The CEO of the short-term insurance company MiWay issued a lengthy statement on Sunday night following a week of social media attacks and boycott calls. René Otto's recent tweets about The Lost Boys of Bird Island, a book about apartheid-era paedophilia, triggered furious condemnation from right-wingers.
Busy reading The Lost Boys of Bird Island....shocking! Another example that power corrupts and absolute power corrupts absolutely! Where is the justice for the victims?— Rene Otto (@reneotto5901) August 8, 2018
“The Lost Boys of Bird Island” is a must-read for white Saffas - especially Afrikaners who believe they are God’s chosen people - who are still in denial about the destruction of the Apartheid-era. It left me gutted. What do we learn from this and can we ever make amends?— Rene Otto (@reneotto5901) August 9, 2018
He was roundly criticised on social media, including by AfriForum CEO Kallie Kriel, who called for his resignation.
A far-right critic, who calls himself a “Real Life Boer” last week launched a YouTube video calling on MiWay clients to object with the company for “demonising white South Africans”. The video has been downloaded more than 33,000 times.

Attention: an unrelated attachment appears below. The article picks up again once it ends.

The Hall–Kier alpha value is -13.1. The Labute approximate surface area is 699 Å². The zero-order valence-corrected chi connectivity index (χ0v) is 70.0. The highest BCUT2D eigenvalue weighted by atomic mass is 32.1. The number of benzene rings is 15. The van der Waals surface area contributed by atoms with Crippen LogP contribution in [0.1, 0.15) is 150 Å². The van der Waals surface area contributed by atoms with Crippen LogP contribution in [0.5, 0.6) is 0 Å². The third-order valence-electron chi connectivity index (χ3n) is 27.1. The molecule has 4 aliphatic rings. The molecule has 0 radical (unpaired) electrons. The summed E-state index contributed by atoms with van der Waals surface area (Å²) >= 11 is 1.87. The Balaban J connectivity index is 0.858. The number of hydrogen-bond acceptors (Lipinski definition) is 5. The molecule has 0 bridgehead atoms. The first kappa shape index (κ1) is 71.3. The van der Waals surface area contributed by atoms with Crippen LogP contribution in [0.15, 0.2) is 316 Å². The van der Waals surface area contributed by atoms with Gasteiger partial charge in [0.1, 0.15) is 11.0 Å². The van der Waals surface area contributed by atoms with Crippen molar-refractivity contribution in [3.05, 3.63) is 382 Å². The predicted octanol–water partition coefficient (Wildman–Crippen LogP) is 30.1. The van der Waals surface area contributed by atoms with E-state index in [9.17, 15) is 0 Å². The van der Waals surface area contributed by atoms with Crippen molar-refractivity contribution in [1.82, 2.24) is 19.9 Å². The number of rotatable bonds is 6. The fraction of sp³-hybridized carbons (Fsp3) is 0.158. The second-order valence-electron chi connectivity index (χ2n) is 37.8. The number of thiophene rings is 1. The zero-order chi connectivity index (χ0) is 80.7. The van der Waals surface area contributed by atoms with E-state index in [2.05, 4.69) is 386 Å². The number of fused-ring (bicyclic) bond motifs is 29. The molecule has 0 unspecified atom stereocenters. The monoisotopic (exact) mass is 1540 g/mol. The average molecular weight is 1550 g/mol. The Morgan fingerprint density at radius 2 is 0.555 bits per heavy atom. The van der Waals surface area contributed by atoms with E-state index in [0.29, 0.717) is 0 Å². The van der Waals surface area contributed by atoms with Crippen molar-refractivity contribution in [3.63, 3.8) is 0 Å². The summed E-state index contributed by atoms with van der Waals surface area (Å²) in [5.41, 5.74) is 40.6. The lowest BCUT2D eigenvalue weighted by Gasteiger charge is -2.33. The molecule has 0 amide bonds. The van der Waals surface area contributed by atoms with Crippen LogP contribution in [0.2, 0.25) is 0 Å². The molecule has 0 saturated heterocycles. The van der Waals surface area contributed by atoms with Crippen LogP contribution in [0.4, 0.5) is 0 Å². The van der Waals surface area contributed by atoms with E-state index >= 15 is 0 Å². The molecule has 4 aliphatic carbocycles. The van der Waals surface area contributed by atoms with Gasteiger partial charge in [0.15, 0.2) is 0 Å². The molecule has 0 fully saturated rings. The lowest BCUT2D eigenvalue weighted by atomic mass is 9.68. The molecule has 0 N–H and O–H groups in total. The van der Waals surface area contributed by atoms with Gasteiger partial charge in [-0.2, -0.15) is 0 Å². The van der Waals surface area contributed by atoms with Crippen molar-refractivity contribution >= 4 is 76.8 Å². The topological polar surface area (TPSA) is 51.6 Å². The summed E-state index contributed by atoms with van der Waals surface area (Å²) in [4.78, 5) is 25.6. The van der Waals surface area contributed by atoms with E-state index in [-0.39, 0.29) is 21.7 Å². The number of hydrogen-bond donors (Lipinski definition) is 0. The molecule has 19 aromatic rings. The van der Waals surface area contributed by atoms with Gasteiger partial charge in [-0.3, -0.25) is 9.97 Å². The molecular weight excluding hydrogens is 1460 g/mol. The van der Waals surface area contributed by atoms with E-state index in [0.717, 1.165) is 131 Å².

Other people who objected to Otto's tweets included economist Mike Schüssler:
I would say Paedophiles is what you hate. John Wiley and Dave Allen were English Speaking BTW and not Afrikaans speaking. Yes, Magnus was Afrikaans so probably the other person. But why even mention Afrikaners you just making life difficult for yourself and your firm.— mike schussler (@mikeschussler) August 17, 2018
Some of the critics called on Santam, who owns a majority stake in MiWay, to intervene.
Following the vitriol on social media, Otto released a statement on Sunday night, saying that he never implied that all Afrikaners are paedophiles and murderers. "In fact, I regard the vast majority of Afrikaners as honourable, hard-working people who make a massive contribution to the country in all walks of life.
The tweets were an attempt to challenge Afrikaans-speaking South Africans to debate their role in nation building, but Otto said he "failed miserably".
Last year, MiWay faced a storm of criticism after one of its employees supposedly called black people “baboons” in an email. In the end, the email turned out to be fake.
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